• Note: Your computer will work better if it uses two memory modules of identical size instead of one. For instance, two 4GB memory modules gives you better performance than one 8GB memory modules. For this reason, it might be a good idea to buy an extra memory module and install it manually. This isn’t very difficult on desktops and usually not difficult on business class laptops. Some luxury models, such as Apple laptops, have the memory soldered inside, and so cannot be replaced or upgraded.

Hard Drive

  • Recommended: Solid State drive (SSD) — sometimes called M.2 or NVMe
  • Good enough: everything else
  • Avoid: Any product with Intel Optane
  • VERY IMPORTANT: Make sure your hard drive is at least 128 GB. Anything less will cause problems sooner not later.
  • Note: If you can afford a SSD, you should get one. These last longer are much much faster than traditional hard drives. Avoid at all costs Intel Optane. It is very expensive, I have read little good about it, and for technical reasons you will probably not understand, it cannot be as fast as a SSD. Intel Optane is only good for very high-end servers. Another option is to let me install a SSD. I can put in a SSD hard drive with a 5 year manufacturer warranty for less than it would cost you to have pre-installed from the factory. If you have enough money, I can still buy a SSD with a 10 year warranty.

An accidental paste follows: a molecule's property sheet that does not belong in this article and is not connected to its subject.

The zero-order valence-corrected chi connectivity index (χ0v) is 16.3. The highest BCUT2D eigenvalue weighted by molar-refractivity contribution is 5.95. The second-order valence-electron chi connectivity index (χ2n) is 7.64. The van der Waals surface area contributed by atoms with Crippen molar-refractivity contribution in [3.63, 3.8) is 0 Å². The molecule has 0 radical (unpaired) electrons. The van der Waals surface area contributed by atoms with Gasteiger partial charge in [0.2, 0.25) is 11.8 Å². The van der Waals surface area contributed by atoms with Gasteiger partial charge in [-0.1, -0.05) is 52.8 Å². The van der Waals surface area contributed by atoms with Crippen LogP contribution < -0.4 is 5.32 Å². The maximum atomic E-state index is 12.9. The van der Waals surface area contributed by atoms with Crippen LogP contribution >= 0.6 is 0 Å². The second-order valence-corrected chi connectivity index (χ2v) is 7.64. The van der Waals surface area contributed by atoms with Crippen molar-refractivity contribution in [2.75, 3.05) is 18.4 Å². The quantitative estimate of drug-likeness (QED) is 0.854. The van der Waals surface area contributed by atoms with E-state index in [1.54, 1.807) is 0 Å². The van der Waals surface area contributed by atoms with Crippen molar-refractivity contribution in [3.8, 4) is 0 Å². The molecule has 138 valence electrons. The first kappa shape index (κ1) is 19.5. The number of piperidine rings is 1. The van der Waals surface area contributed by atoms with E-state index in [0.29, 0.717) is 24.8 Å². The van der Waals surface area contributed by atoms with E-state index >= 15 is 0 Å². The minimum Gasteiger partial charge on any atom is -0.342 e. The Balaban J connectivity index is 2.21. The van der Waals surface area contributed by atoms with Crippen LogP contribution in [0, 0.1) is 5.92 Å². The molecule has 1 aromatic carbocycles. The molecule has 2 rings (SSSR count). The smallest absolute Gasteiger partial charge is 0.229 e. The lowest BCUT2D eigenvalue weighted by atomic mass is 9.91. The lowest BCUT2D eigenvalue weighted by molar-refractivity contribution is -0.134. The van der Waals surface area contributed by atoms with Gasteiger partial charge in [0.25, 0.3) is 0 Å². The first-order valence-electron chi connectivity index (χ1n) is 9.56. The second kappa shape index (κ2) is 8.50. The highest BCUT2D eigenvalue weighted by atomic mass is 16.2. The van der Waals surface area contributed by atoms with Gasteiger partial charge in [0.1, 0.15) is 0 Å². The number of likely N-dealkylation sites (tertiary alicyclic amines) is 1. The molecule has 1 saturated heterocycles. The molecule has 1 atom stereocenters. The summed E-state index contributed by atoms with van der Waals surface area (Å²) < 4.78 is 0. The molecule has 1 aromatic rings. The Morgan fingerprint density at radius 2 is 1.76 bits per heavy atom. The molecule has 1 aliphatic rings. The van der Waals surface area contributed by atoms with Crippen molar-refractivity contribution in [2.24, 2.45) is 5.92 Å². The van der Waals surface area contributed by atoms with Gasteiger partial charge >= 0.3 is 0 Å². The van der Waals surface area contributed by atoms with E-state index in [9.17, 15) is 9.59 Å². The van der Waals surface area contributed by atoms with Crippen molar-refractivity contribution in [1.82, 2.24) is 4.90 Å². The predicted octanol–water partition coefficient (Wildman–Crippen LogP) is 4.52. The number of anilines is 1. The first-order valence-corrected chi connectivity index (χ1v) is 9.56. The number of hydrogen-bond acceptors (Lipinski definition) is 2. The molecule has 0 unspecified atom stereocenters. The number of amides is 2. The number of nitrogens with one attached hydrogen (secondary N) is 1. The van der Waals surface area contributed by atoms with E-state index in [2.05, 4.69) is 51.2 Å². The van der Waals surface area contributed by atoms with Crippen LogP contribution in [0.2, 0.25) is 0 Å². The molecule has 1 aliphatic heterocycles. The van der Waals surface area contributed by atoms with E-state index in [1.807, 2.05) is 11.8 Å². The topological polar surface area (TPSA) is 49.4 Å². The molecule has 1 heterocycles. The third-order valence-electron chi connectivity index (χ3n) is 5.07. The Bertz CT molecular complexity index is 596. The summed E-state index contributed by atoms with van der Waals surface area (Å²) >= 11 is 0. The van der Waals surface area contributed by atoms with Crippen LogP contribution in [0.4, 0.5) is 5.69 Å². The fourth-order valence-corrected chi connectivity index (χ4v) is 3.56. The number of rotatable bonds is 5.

• Note: Be aware! Some hard drives 2 TB and up are using a new technology. These are called shingled hard drives. DO NOT buy these hard drives! Most especially for servers and anything like it. These hard drives have only one use: archiving. The performance on them is so horrible that you will regret it.

Processor, or CPU (Desktop)

  • Recommended: AMD Ryzen 3/5/7/9
  • Good enough: Intel Core i3/i5/i7/i9
  • Avoid: AMD Athlon, AMD A-series, AMD E-series, AMD Threadriper, AMD Epyc, Intel Celeron, Intel Pentium, Intel Xeon
  • FYI: Processors will have a single number (3, 5, 7, 9) followed by a 4 or 5 digit number. That first single number indicates performance class, where the higher the number the more powerful the processor. For example, an Intel Core i3 is weaker than an Intel Core i5. The first digits of the second group typically indicate its generation. For example, AMD Ryzen # 3### is 3rd generation; Intel Core i# 10### is 10th generation. Of course, just to be confusing for no good reason, there are exceptions.
  • Note: AMD Threadripper is a high-end CPU that most people will never need. The AMD Epyc and Intel Xeon are server processors, they are not meant for your needs. I do not recommend Intel Core i9 or Ryzen 9 except for gamers with an unlimited budget.
  • Note: Gamers with unlimited budget should target certain Intel Core i9. But for everyone else, dollar-for-dollar the AMD Ryzen provides the best performance.